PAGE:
3. All right, but let's consider a combined character (involving modifying or combining code points) as one character. Then the length will still be preserved.

No. There is, for example, the letter "escet" ß (U+00DF) in German. When converted to uppercase, it turns into two SS characters (U+0053, U+0053).

4. Okay, okay, got it. We will assume that the number of Unicode characters can increase, but not more than twice.

No. There are specific Greek letters, for example, (U+0390) that turn into three Unicode characters (U+0399, U+0308, U+0301)

Let's talk about titlecase. Everything is simple here: I took the first character from the word, translated it into uppercase, took all the subsequent ones, translated it into lowercase.

No. Let's remember the same ligatures. If a word in lowercase begins with fl (U+FB02), then in uppercase the ligature becomes FL (U+0046, U+004C), but in titlecase it becomes Fl (U+0046, U+006C). The same with ß, but, theoretically, words cannot begin with it.

6. Those ligatures again! Well, we take the first character from the word, translate it into uppercase, if more than one character is obtained, then we leave the first one, and the rest back into lowercase. Then it will definitely work.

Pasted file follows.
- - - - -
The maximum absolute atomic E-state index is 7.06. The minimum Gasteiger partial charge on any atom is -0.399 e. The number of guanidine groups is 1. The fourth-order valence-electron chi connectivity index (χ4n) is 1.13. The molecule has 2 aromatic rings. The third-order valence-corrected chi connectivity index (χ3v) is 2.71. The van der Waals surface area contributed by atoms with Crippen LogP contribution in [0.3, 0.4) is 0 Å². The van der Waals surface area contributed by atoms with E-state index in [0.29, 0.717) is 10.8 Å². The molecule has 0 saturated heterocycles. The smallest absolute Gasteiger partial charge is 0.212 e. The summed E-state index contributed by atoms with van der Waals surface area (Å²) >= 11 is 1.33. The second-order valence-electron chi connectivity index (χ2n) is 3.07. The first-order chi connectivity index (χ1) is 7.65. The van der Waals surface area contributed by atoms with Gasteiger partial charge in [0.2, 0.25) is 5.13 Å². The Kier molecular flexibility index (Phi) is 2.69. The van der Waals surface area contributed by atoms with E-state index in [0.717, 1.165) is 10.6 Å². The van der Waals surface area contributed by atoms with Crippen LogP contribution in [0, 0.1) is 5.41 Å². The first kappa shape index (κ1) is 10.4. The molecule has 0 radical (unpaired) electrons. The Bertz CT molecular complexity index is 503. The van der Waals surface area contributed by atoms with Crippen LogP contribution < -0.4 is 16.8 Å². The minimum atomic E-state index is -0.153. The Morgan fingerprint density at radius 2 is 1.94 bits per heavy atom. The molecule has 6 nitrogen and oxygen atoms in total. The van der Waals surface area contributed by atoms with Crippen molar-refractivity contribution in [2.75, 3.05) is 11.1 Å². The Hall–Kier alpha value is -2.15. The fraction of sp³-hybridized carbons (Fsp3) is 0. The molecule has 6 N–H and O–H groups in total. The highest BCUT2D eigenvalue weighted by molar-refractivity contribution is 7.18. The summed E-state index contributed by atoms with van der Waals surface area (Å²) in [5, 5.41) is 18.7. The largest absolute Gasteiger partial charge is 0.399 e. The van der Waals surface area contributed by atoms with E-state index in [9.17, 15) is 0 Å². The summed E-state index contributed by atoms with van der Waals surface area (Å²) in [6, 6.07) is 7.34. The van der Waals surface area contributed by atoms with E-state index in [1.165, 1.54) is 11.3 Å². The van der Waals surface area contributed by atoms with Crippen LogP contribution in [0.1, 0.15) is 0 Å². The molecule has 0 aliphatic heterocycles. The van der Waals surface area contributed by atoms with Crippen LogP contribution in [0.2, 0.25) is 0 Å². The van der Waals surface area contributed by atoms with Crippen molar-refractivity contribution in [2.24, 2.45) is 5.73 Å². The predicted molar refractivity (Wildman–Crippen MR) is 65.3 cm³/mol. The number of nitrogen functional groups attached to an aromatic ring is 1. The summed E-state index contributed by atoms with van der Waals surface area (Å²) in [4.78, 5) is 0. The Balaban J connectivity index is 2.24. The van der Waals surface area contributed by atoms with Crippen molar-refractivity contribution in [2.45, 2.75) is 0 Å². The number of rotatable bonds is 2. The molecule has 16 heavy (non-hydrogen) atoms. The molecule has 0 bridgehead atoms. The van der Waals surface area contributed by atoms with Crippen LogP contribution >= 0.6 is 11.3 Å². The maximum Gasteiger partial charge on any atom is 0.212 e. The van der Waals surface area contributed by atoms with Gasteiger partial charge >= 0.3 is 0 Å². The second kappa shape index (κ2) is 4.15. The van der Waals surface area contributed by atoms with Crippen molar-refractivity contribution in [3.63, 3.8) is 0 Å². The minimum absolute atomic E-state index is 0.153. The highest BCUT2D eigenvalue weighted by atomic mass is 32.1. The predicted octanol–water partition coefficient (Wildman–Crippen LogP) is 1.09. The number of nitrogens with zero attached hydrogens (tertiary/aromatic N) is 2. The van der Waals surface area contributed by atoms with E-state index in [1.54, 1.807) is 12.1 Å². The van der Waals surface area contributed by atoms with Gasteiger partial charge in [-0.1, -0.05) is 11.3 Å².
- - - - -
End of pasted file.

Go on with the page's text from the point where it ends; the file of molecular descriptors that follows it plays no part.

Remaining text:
Won't work. There is, for example, the digraph dz (U+01F3), which can be used in text in Polish, Slovak, Macedonian or Hungarian. In uppercase it corresponds to the digraph DZ (U+01F1), and in titlecase it corresponds to the digraph Dz (U+01F2). There are other digraphs. The Greek language, on the other hand, will please you with jokes with hypogegrammen and progegrammen (fortunately, this is rarely found in modern texts). In general, the uppercase and titlecase variants for a character can be different, and there are separate entries for them in the Unicode standard.

7. Good, but at least the result of converting a character's case to uppercase or lowercase does not depend on its position in the word.

No. For example, the Greek capital sigma Σ (U+03A3) becomes a lowercase ς (U+03C2) at the end of a word and σ (U+03C3) in the middle.

8. Oh, okay, let's process the Greek sigma separately. But in any case, the same character in the same position in the text is converted in the same way.

No. For example, in most Latin languages, the lower case for I (U+0049) is i (U+0069), but not in Turkish and Azeri. There, the lower case for I is ı (U+0131) and the capital case for i is İ (U+0130). In Turkey, because of this, enchanting bugs are sometimes observed in a variety of software. And if you come across a text in Lithuanian with accents, then, for example, a capital Ì (U + 00CC), which will turn not into ì (U + 00EC), but into (U + 0069, U + 0307, ​​U + 0300) . In general, the result of the conversion also depends on the language. Most of the complex cases are described here.

9. What a horror! Well, let's now correctly convert to uppercase and lowercase. Comparing two words case-insensitively is not a problem: we translate both into lowercase and compare.

There are also many pitfalls that follow from the above. For example, it will not work with German straße and STRASSE (the former will not change, the latter will turn into strasse). There will also be problems with many of the other letters described above.

10. M-yes… Maybe then everything is in the uppercase?

And it won't always work (although much more often).

Learn more